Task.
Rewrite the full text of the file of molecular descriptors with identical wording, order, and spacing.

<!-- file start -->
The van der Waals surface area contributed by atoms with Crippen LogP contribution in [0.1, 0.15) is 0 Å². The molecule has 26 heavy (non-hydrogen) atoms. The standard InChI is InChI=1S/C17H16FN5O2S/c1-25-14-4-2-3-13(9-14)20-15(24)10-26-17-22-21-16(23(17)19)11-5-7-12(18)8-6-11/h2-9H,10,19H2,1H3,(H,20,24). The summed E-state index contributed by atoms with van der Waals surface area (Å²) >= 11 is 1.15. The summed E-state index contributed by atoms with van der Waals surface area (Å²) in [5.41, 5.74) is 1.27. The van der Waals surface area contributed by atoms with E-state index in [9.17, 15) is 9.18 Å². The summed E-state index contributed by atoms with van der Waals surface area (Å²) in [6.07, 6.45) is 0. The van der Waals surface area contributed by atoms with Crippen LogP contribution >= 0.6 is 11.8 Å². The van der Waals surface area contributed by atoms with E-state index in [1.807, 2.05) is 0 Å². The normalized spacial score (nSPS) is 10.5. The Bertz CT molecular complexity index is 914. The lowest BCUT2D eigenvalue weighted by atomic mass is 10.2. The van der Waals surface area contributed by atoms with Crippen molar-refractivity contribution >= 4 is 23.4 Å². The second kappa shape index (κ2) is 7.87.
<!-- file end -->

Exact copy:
The van der Waals surface area contributed by atoms with Crippen LogP contribution in [0.1, 0.15) is 0 Å². The molecule has 26 heavy (non-hydrogen) atoms. The standard InChI is InChI=1S/C17H16FN5O2S/c1-25-14-4-2-3-13(9-14)20-15(24)10-26-17-22-21-16(23(17)19)11-5-7-12(18)8-6-11/h2-9H,10,19H2,1H3,(H,20,24). The summed E-state index contributed by atoms with van der Waals surface area (Å²) >= 11 is 1.15. The summed E-state index contributed by atoms with van der Waals surface area (Å²) in [5.41, 5.74) is 1.27. The van der Waals surface area contributed by atoms with E-state index in [9.17, 15) is 9.18 Å². The summed E-state index contributed by atoms with van der Waals surface area (Å²) in [6.07, 6.45) is 0. The van der Waals surface area contributed by atoms with Crippen LogP contribution >= 0.6 is 11.8 Å². The van der Waals surface area contributed by atoms with E-state index in [1.807, 2.05) is 0 Å². The normalized spacial score (nSPS) is 10.5. The Bertz CT molecular complexity index is 914. The lowest BCUT2D eigenvalue weighted by atomic mass is 10.2. The van der Waals surface area contributed by atoms with Crippen molar-refractivity contribution >= 4 is 23.4 Å². The second kappa shape index (κ2) is 7.87.